Graban related that point back to the organization he has been coaching, who put some effort into thinking about how they were going to communicate the shift in improvement strategy.
“They had executives involved, communicating the desire, the expectation, the belief in employees; that they could create a big difference though many, many small improvements,” Graban said. “Striking a balance, they didn’t want to beat themselves up for their old approach, but there was a recognition that things had gotten too bureaucratic and improvements that were small, weren’t really posing any sort of filter to be selected for a big project. So, executives and their process improvement team have been communicating with employees, they’ve been doing some pilots doing proof of concept to show that people will participate and that it will make a difference, and now we’re at a point to talk about some rollout strategies.”
In terms of rollout, Jacobson pointed out that in learning how to develop a culture of continuous improvement at various organizations over the years, KaiNexus has realized that organizations are typically doing one of five things, and they ultimately need to try to do all of them to develop that culture. The five things Jacobson listed were:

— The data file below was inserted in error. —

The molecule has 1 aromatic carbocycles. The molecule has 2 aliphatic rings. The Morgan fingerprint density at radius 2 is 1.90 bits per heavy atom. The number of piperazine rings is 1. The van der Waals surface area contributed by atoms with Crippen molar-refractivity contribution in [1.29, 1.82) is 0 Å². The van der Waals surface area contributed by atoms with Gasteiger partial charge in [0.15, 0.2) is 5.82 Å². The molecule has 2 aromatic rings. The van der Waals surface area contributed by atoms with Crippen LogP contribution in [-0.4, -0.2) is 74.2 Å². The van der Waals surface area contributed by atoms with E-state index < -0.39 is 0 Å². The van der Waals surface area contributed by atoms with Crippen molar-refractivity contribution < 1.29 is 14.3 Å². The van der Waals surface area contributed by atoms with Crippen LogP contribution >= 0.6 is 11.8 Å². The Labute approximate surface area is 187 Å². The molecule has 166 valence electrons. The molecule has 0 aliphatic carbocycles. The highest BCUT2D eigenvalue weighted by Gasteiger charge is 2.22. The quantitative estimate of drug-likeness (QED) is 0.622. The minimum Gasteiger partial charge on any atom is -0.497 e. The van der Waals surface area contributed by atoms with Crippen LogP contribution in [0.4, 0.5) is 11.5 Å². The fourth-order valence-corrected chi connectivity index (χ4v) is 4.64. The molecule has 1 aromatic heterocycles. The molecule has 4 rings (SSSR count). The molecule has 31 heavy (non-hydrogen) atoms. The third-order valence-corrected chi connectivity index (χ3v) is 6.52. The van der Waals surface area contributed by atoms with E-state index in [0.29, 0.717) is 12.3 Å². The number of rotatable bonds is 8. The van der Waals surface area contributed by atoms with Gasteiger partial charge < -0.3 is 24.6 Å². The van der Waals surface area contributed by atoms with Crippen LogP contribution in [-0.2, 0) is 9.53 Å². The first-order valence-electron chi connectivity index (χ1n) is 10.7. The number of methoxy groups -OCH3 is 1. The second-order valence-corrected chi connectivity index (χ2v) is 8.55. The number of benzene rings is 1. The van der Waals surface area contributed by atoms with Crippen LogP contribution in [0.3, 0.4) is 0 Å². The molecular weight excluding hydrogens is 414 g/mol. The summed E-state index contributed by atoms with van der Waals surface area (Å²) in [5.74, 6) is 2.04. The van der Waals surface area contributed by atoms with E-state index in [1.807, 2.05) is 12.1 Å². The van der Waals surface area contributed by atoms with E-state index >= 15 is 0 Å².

- Bottom-up improvements
- Top-down initiatives
- The teaching of Problem Solving Skills to leadership and those who are interested in learning them
- Ensuring KPI’s and data is front and center so that everyone can see the level of progress
Jacobson added that an organization doesn’t have to start with all five, and he certainly hasn’t seen any organization doing them all perfectly at the start, but all five should be the goal.
Daily Huddle Across Large Spaces
It wasn’t a goal, but rather a mandate that led to the next question Graban and Jacobson answered in this episode of Ask Us Anything. The question came from Amanda who works at a hospital that is attempting to implement Lean throughout and has made a mandate that every unit in the hospital do daily huddles. She works in IT, in a unit of business system analysts with varied duties and offices across town from each other, and asked how her unit can accomplish the daily huddle task.